Classification of Slaves in Ancient Greece

From the Lecture Series: The Other Side of History: Daily Life in the Ancient World

By Robert Garland, Ph.D., Colgate University

Slavery was an ideal condition for some people in ancient Greece. Poverty and diseases were so prevalent in those days that people preferred to be slaves to wealthy people so that they could survive those hardships. This gave them a level of economic security in that poverty-stricken world. Were all the slaves treated in the same manner?

Picture showing caryatids in Erechtheum on the Acropolis in Athens, Greece.
The rich people of Athens depended heavily on slaves, so much so that Aristotle called them ktêma empsuchon, a piece of property that breathes. (Image: Haris vythoulkas/Shutterstock)

Domestic Slaves in Ancient Greece

Domestic slaves in ancient Greece would do everything around the house, including cooking, gardening, cleaning, washing, reading, writing, taking care of babies, and the sick. They also escorted their masters, carried and delivered messages, acted as travel companions, and did pretty much anything that has to be done at home. Since the slaves were regarded as a breathing piece of property, the quality of their lives just depended on their luck. If they were lucky enough to be acquired by a kind and humane master or mistress, they would perhaps be treated as a family member, of course, with strict limits. The slave would be incorporated into the family through a special ceremony. It was similar to the ceremony for a newborn baby to be incorporated into the family. These domestic slaves were likely to strengthen their ties with their masters or mistresses. If the slave took care of the children as a female nurse or a male paidagôgos, they were more likely to develop such ties. Interestingly, the words pedagogue and pedagogy come from the Greek word paidagôgos, which means a slave working as a tutor.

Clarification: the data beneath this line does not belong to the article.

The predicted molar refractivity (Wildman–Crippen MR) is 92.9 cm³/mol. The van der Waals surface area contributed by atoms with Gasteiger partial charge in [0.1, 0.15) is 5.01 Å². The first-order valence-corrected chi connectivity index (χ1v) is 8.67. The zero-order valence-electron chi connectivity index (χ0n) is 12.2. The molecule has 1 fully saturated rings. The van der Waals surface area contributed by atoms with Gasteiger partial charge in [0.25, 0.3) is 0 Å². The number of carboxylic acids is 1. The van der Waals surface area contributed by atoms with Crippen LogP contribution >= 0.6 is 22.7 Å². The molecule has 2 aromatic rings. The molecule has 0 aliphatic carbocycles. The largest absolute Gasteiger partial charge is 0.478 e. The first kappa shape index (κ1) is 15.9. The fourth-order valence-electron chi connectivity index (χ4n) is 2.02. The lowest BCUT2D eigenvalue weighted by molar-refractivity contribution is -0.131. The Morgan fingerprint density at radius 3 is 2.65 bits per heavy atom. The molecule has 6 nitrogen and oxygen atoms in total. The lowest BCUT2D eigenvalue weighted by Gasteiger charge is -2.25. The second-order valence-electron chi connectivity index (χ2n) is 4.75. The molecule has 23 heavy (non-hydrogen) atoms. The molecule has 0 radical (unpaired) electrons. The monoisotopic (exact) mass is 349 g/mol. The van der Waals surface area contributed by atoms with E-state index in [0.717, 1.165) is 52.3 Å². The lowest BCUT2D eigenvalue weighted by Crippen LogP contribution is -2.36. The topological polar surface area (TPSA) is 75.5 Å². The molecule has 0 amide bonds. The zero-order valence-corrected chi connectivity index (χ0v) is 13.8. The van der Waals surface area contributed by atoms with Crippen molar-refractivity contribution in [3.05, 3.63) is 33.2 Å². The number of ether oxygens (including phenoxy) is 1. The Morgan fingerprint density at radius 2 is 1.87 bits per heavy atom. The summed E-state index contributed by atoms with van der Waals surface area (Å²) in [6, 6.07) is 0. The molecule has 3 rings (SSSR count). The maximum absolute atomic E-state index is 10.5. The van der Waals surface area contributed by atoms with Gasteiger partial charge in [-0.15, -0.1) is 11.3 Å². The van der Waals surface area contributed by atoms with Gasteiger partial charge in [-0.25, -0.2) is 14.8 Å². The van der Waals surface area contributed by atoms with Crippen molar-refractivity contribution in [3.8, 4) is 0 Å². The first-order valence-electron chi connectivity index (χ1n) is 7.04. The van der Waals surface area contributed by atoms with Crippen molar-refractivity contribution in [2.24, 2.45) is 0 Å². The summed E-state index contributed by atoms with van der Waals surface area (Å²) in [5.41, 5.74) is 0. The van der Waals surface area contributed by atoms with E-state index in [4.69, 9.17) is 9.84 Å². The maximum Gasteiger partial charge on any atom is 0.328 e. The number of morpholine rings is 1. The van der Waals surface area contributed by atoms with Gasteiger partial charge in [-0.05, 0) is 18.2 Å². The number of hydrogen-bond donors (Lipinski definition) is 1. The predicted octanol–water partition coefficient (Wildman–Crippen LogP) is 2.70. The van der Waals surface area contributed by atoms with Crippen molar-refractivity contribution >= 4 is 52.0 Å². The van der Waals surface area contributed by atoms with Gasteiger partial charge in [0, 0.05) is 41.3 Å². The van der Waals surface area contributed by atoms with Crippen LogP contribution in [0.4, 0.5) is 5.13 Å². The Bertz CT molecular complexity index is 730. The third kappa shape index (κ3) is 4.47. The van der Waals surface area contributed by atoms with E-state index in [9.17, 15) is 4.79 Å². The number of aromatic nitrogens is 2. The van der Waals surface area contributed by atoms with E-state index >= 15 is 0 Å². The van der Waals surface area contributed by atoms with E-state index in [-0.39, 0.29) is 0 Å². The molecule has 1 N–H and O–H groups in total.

A painting showing slaves in ancient Greece.
The slaves in ancient Greece were always at the mercy of their masters. If they were lucky, they would get a kind master. (Image: Huesca/Public domain)

One such close relationship is portrayed in the Odyssey. We see this in the relationship between Odysseus and his nurse, Eurycleia. They were so close that when Odysseus returned from Ithaca disguised as a beggar, she notices the scar on his thigh. She is particularly trusted by Odysseus and his family because she was a freeborn, and was captured and sold by pirates.

Although there were many cases in which the masters were not totally satisfied with the services of their slaves, they were likely to win the hearts of their masters or mistresses. This was especially true if they had been with them from childhood as their nurses or tutors. Another sign that indicated the slaves were parts of the family was that they were buried in the family plots.

Despite all these close relationships, the owner was free to abuse his slave physically or sexually. Also, if the slave was too old or weak to fulfill their duties, the owner was at liberty to throw them out. At the time of economic crisis or famine, slaves would lose their rations, but otherwise, domestic servants were mostly paid well and their livelihood was secured.

Learn more about Greek Mythology: Monsters and Misfits.

Agricultural Slaves in Ancient Greece

The size of this slave workforce is much disputed. In Athens, the number depended on the number of peasant proprietors and large landowners. Peasant farmers were more likely to hire seasonal workers than having slaves for the job because the former were considerably cheaper.